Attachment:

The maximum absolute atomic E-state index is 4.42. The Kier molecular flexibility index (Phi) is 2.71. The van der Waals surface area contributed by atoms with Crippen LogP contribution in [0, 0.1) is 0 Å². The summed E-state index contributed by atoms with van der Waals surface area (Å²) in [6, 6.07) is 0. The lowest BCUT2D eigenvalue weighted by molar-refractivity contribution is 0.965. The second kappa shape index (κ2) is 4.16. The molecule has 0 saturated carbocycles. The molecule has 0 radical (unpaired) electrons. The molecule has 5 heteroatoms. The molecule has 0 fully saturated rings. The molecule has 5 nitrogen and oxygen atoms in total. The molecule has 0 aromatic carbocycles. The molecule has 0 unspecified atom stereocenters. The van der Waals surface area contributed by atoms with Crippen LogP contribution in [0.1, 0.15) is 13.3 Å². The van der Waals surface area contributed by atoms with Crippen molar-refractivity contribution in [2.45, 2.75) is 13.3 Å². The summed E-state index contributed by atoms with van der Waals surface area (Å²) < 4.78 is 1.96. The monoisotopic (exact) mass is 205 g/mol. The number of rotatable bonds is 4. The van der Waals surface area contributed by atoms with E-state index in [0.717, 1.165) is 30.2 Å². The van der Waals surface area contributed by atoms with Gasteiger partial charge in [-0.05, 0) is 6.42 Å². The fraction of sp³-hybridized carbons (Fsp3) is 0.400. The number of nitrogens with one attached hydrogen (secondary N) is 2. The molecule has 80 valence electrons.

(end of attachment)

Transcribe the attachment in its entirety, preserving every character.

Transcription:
The maximum absolute atomic E-state index is 4.42. The Kier molecular flexibility index (Phi) is 2.71. The van der Waals surface area contributed by atoms with Crippen LogP contribution in [0, 0.1) is 0 Å². The summed E-state index contributed by atoms with van der Waals surface area (Å²) in [6, 6.07) is 0. The lowest BCUT2D eigenvalue weighted by molar-refractivity contribution is 0.965. The second kappa shape index (κ2) is 4.16. The molecule has 0 saturated carbocycles. The molecule has 0 radical (unpaired) electrons. The molecule has 5 heteroatoms. The molecule has 0 fully saturated rings. The molecule has 5 nitrogen and oxygen atoms in total. The molecule has 0 aromatic carbocycles. The molecule has 0 unspecified atom stereocenters. The van der Waals surface area contributed by atoms with Crippen LogP contribution in [0.1, 0.15) is 13.3 Å². The van der Waals surface area contributed by atoms with Crippen molar-refractivity contribution in [2.45, 2.75) is 13.3 Å². The summed E-state index contributed by atoms with van der Waals surface area (Å²) < 4.78 is 1.96. The monoisotopic (exact) mass is 205 g/mol. The number of rotatable bonds is 4. The van der Waals surface area contributed by atoms with E-state index in [0.717, 1.165) is 30.2 Å². The van der Waals surface area contributed by atoms with Gasteiger partial charge in [-0.05, 0) is 6.42 Å². The fraction of sp³-hybridized carbons (Fsp3) is 0.400. The number of nitrogens with one attached hydrogen (secondary N) is 2. The molecule has 80 valence electrons.